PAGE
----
By JEREMAIAH M. OPINIANO
CALOOCAN CITY—ON A side street of a biscuit factory here the smell of spoiled food, re-used cooking oil, murky wastewater, and sweat of a hundred laborers mixes with the fluttering haze of Maria Luisa Tayco’s dreams of migrant giving.
It is here where Tayco, recipient of the Singaporean community’s Golden Samaritan award, faces up to the reality of life after 14 years of working near Raffles’ Center and seven years of charity work on Bayanihan Centre in Pasir Panjang Road.
It is here where Tayco, who was hailed by a television show on New Year’s Eve as one of the best people the Philippines has, decided to sell her kidney.
“It’s for my son,” the 47-year-old Tayco said.
These four words echo the notion that migrant giving —hailed by advocates as OFW philanthropy— is as easy as securing a fulfilling job in a developing country like the Philippines.
The fate of Tayco, founder of the Singapore-based charity group Pinokyos Welfare Inc., would reveal that the belief that temporary migrant workers can give back to the country (aside from their remittances) looks good in paper.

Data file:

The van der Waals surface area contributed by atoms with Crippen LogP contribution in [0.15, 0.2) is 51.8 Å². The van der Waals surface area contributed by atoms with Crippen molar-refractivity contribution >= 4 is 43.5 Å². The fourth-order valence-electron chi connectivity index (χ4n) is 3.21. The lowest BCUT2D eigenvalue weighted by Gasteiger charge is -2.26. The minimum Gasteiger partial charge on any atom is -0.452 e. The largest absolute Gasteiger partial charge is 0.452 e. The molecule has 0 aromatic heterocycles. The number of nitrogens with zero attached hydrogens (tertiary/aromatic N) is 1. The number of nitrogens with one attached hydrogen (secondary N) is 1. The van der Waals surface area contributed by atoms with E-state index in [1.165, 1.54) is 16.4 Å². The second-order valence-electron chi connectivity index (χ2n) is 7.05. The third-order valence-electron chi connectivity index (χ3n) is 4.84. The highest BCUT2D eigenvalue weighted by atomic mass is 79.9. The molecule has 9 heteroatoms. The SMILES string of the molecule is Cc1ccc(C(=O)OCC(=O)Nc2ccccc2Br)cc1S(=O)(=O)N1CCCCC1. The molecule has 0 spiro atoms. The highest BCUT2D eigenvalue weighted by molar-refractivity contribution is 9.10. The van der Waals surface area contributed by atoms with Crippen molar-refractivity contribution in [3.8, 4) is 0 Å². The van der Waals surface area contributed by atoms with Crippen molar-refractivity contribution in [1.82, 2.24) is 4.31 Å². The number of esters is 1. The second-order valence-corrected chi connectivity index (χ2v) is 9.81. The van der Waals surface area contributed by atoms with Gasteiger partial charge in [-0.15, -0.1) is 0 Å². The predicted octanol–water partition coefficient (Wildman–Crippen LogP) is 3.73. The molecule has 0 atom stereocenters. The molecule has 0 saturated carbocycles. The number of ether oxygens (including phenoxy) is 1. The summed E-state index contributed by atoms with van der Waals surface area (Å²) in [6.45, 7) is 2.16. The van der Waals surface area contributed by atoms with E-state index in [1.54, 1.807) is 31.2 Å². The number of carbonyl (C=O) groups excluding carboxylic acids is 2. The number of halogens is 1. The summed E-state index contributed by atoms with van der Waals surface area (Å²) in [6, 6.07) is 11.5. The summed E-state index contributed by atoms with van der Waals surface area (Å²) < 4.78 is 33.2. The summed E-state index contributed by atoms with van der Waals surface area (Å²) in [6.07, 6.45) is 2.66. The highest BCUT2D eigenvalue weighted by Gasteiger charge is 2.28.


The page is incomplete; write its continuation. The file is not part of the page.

Her friends and former supporters could only scratch their heads in disbelief.
“Logic alone cannot fathom why she remains helping others other than herself,” said one of her friends. She owes him P5,000.
“It isn’t healthy to help others if you have your own urgent needs, Luisa,” another friend told her. Tayco owes her P2,500.
She owes this reporter P5,000.
Tayco, who once shipped books and school supplies from Singapore to the Philippines worth P2 million, couldn’t pay those loans now amounting to P27,000 (roughly US$500).
Still, she remains focused on continuing her Pinokyos work: the food business she put up fronting the Rebisco Biscuit Corp.’s factory here was named after her group.
Likewise, a plastic piggy bank gobbles coins steadily than the Pinokyos Canteen’s cash box.
“This is for Pinokyos,” Tayco said, her hand softly landing on the coin bank’s back, temporarily forgetting that for failing to pay water and power supplies to the canteen were cut off.
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